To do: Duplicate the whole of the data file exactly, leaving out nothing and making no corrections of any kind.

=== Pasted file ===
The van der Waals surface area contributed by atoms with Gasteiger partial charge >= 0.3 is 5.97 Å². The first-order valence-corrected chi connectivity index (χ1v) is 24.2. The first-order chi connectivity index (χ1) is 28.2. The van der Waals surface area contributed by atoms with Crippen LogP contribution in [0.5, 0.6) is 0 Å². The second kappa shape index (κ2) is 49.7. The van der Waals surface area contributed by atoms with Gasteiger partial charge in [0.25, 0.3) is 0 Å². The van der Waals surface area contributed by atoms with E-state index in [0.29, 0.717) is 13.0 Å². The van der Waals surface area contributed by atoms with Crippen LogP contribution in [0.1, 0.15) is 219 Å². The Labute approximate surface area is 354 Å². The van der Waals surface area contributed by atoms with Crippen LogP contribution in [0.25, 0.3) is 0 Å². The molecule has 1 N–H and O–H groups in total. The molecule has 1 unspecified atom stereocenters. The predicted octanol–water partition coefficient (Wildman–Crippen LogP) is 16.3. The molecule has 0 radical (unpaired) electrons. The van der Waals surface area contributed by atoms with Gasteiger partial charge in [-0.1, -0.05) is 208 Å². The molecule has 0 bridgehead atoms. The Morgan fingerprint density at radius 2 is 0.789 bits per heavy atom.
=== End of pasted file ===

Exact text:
The van der Waals surface area contributed by atoms with Gasteiger partial charge >= 0.3 is 5.97 Å². The first-order valence-corrected chi connectivity index (χ1v) is 24.2. The first-order chi connectivity index (χ1) is 28.2. The van der Waals surface area contributed by atoms with Crippen LogP contribution in [0.5, 0.6) is 0 Å². The second kappa shape index (κ2) is 49.7. The van der Waals surface area contributed by atoms with Gasteiger partial charge in [0.25, 0.3) is 0 Å². The van der Waals surface area contributed by atoms with E-state index in [0.29, 0.717) is 13.0 Å². The van der Waals surface area contributed by atoms with Crippen LogP contribution in [0.1, 0.15) is 219 Å². The Labute approximate surface area is 354 Å². The van der Waals surface area contributed by atoms with Crippen LogP contribution in [0.25, 0.3) is 0 Å². The molecule has 1 N–H and O–H groups in total. The molecule has 1 unspecified atom stereocenters. The predicted octanol–water partition coefficient (Wildman–Crippen LogP) is 16.3. The molecule has 0 radical (unpaired) electrons. The van der Waals surface area contributed by atoms with Gasteiger partial charge in [-0.1, -0.05) is 208 Å². The molecule has 0 bridgehead atoms. The Morgan fingerprint density at radius 2 is 0.789 bits per heavy atom.